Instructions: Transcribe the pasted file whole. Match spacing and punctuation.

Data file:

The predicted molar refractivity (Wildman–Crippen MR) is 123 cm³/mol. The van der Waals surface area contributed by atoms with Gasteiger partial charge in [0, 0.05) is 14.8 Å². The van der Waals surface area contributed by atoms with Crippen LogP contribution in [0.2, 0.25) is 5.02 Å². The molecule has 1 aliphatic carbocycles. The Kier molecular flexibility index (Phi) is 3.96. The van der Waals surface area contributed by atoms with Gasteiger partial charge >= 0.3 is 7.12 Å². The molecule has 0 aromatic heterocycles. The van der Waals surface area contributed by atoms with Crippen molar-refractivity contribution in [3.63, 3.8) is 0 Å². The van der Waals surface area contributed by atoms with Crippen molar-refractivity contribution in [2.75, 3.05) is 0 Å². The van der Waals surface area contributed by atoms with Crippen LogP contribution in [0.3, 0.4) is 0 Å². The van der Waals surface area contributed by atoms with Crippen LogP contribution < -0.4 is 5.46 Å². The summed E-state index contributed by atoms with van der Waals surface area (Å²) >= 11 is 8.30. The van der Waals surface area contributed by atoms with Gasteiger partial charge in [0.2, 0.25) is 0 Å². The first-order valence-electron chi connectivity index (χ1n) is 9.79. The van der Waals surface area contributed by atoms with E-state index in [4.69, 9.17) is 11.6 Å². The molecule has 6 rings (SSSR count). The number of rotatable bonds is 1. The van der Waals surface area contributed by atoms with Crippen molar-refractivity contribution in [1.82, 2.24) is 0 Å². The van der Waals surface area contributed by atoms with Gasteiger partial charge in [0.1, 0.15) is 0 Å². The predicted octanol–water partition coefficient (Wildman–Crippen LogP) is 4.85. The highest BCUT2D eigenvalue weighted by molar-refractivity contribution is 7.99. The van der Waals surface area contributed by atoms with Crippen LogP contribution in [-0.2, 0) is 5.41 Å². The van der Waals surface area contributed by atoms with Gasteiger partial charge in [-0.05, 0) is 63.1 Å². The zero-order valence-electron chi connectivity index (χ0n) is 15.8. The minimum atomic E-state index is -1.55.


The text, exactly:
The predicted molar refractivity (Wildman–Crippen MR) is 123 cm³/mol. The van der Waals surface area contributed by atoms with Gasteiger partial charge in [0, 0.05) is 14.8 Å². The van der Waals surface area contributed by atoms with Crippen LogP contribution in [0.2, 0.25) is 5.02 Å². The molecule has 1 aliphatic carbocycles. The Kier molecular flexibility index (Phi) is 3.96. The van der Waals surface area contributed by atoms with Gasteiger partial charge >= 0.3 is 7.12 Å². The molecule has 0 aromatic heterocycles. The van der Waals surface area contributed by atoms with Crippen molar-refractivity contribution in [3.63, 3.8) is 0 Å². The van der Waals surface area contributed by atoms with Crippen molar-refractivity contribution in [2.75, 3.05) is 0 Å². The van der Waals surface area contributed by atoms with Crippen LogP contribution in [0.3, 0.4) is 0 Å². The van der Waals surface area contributed by atoms with Crippen LogP contribution < -0.4 is 5.46 Å². The summed E-state index contributed by atoms with van der Waals surface area (Å²) >= 11 is 8.30. The van der Waals surface area contributed by atoms with Gasteiger partial charge in [0.2, 0.25) is 0 Å². The first-order valence-electron chi connectivity index (χ1n) is 9.79. The van der Waals surface area contributed by atoms with E-state index in [4.69, 9.17) is 11.6 Å². The molecule has 6 rings (SSSR count). The number of rotatable bonds is 1. The van der Waals surface area contributed by atoms with Crippen molar-refractivity contribution in [1.82, 2.24) is 0 Å². The van der Waals surface area contributed by atoms with Gasteiger partial charge in [0.1, 0.15) is 0 Å². The predicted octanol–water partition coefficient (Wildman–Crippen LogP) is 4.85. The highest BCUT2D eigenvalue weighted by molar-refractivity contribution is 7.99. The van der Waals surface area contributed by atoms with Crippen LogP contribution in [-0.2, 0) is 5.41 Å². The van der Waals surface area contributed by atoms with Gasteiger partial charge in [-0.05, 0) is 63.1 Å². The zero-order valence-electron chi connectivity index (χ0n) is 15.8. The minimum atomic E-state index is -1.55.